Here’s a tour of WeChat, the greatest mobile app in the world

When I arrived in China, I realized I was on WeChat all the time. I was using it in many different ways:

  1. Instant messaging
  2. A social network like Facebook, for sharing pictures/videos/links/etc
  3. Sending money to people
  4. Making audio and video calls over the internet
  5. Quickly exchanging files between my phone and desktop (Wechat’s desktop and web clients automatically create a “file transfer” conversation, just like any other conversation with a contact. By sending a file to this conversation, you instantly see it on the other end)
  6. As my personal visiting card (to share my contact details with anyone, I simply use my Wechat account instead of my phone number. Most people do the same)
  7. Sharing music with friends

It can be used to call taxis, book train and bus tickets, cinema tickets, order food, pay bills and do just about everything they could ever want to do that includes ‘communication’ with someone else. It is like Facebook, Whatsapp, Instagram, Yelp, Square, and Snapchat rolled into one, with a hundred other apps thrown in.

One app to rule them all

This is not an advertisement for WeChat (I wish I’d get paid for this haha), but rather a demonstration to the rest of the world of how uniquely consolidated China’s digital landscape has become, all through this one mobile app.

I believe that WeChat is one of the most user-friendly applications I have ever used, which I feel is something not expected by many people of Chinese apps. It is ubiquitous in China, and one more thing that makes it so interesting is that it is so open to outsiders using it.

For example, while foreigners have a hard time opening a bank account in China, they can automatically start accepting payments through WeChat right from the first time they use the app (the money stays within the app as “wechat money”), and use it to make payments to others. You don’t even need to have a bank account. Compare it to Alibaba’s “Alipay” service, which can be a pain for foreigners to set up.

Here begins the ultimate tour of WeChat, more comprehensive than anything else I’ve found on the internet.

Opening screen

Home screen once the app has launched

Opening screen. Nope, you don’t get to see my top-secret conversations.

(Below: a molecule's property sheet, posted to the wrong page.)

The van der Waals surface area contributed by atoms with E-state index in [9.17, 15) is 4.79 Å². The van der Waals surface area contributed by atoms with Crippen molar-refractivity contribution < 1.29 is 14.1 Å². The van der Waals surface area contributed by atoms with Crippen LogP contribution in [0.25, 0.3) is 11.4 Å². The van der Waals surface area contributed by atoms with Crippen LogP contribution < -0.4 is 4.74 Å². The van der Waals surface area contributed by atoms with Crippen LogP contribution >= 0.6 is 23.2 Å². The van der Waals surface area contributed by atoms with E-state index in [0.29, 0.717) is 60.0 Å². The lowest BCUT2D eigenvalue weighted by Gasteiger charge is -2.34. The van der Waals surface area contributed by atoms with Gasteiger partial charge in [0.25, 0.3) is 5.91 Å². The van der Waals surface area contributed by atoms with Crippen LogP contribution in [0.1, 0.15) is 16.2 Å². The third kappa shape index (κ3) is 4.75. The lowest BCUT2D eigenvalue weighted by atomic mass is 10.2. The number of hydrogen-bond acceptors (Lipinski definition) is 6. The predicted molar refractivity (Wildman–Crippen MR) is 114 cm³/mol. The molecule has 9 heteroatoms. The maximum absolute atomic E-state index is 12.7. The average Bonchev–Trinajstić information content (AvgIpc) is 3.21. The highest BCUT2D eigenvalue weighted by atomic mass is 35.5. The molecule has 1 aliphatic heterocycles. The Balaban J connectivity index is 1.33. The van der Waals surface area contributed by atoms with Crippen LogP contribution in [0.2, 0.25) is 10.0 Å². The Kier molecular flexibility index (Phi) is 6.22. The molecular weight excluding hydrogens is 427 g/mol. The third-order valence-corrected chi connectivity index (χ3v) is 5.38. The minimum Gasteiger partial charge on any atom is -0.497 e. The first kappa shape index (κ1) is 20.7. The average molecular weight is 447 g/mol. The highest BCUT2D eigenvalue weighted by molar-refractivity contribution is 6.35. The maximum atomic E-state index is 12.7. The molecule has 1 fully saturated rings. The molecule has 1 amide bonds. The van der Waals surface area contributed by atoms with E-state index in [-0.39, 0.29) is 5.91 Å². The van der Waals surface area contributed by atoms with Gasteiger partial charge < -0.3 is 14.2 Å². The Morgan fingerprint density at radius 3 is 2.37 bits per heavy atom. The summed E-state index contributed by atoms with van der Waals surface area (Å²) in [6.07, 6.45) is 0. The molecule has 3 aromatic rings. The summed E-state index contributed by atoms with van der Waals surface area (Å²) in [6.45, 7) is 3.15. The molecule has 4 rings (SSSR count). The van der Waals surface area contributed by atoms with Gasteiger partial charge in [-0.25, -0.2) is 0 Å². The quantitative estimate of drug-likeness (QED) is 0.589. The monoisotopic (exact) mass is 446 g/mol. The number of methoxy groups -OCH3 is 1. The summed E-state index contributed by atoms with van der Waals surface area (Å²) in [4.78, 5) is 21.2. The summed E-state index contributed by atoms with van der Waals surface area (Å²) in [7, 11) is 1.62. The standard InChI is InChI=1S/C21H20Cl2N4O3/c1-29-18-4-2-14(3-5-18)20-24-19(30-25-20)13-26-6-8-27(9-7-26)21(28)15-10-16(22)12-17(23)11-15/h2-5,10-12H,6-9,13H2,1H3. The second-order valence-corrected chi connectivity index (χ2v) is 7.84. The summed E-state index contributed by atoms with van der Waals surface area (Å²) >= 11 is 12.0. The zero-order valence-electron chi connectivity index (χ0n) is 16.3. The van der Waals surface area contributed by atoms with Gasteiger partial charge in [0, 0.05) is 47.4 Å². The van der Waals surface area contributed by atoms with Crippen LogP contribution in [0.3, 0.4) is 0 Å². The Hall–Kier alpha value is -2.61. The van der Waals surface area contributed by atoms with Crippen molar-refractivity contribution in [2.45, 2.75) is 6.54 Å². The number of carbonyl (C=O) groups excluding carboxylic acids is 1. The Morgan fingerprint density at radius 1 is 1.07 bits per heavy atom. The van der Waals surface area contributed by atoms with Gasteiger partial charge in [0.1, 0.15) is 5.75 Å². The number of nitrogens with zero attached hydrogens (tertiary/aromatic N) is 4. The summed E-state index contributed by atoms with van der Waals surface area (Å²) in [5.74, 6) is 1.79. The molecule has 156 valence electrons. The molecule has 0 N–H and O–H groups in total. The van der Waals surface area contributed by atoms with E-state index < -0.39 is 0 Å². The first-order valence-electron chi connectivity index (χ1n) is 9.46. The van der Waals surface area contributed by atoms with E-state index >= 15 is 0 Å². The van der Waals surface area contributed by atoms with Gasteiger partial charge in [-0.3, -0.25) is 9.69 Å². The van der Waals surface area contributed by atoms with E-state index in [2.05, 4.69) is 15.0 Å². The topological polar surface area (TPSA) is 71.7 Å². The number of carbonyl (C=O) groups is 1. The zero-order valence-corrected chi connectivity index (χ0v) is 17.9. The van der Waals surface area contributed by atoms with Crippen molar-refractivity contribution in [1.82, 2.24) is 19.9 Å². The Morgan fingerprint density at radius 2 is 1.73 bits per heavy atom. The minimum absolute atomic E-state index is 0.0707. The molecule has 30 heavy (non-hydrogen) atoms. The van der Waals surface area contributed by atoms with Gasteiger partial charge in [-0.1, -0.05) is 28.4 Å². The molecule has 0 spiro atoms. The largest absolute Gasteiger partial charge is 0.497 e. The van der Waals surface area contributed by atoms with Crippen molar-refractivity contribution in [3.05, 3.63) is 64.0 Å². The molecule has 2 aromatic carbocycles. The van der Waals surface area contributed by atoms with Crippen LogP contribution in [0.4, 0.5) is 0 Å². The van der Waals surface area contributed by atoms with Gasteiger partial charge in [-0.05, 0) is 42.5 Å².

I’ll come to the little black drop-down menu later — let’s talk about the “chat app” within WeChat first.

What I can do in each individual chat

A conversation directly allows me to send text, voice and sticker messages.

You can recall a message within 120 seconds after it is sent, and also translate it within the app into your system language. Sometimes helps while chatting with my Chinese friends. :)

I can also do a BUNCH of other stuff. By the way, “Transfer” is for transferring money, and “Name Card” is for sharing a contact — just like you can do in other chat apps.
And this is what the ‘Red Packet’ does. In case you were curious, that was totally NOT a 100 yuan packet. ;_;

The Red Packet deserves special mention. It is very similar to the ‘Transfer Money’ feature, but it’s influenced by the Chinese tradition of giving red envelopes of money to your friends, family and relatives. You have to open the packet to see what’s inside. Don’t take this feature lightly — you will see it being used ALL THE TIME in China. When someone sends a red packet in a group chat, the members of that group have to open it as quickly as they can (because you can only open the packet a certain number of times decided by the sender), to get random amounts of money from the packet. It’s like a fun game on days like the New Year, when everyone is sending red envelopes in a group chat and everyone is also rushing to open them!

And of course, one thing I haven’t showed yet is that there is also an in-app web browser. So you can always stay in the app while browsing the web.

The ‘Contacts’ bar

Notice the ‘Tags’ and ‘Official Accounts’

The only thing special here is that you can put tags on different contacts, like you do on Facebook (‘Restricted’, ‘Acquaintances’ etc) — you can create these tags yourself.

As for the ‘Official Accounts’, they are like feeds from people or businesses etc which you can follow. Think of individual Twitter accounts, or Facebook pages. You can use these to advertise, etc. Here’s a feed from the legendary artist John Rash, who has spent a decade working in China and USA:

Left: The official feeds I follow. Right: John’s feed

But you have only just scratched the surface.

I just showed you the chat functionality, which already does more than Facebook and WhatsApp combined. But the app is far deeper than that.

‘Discover’

This is where WhatsApp merges into Facebook. (Metaphorically)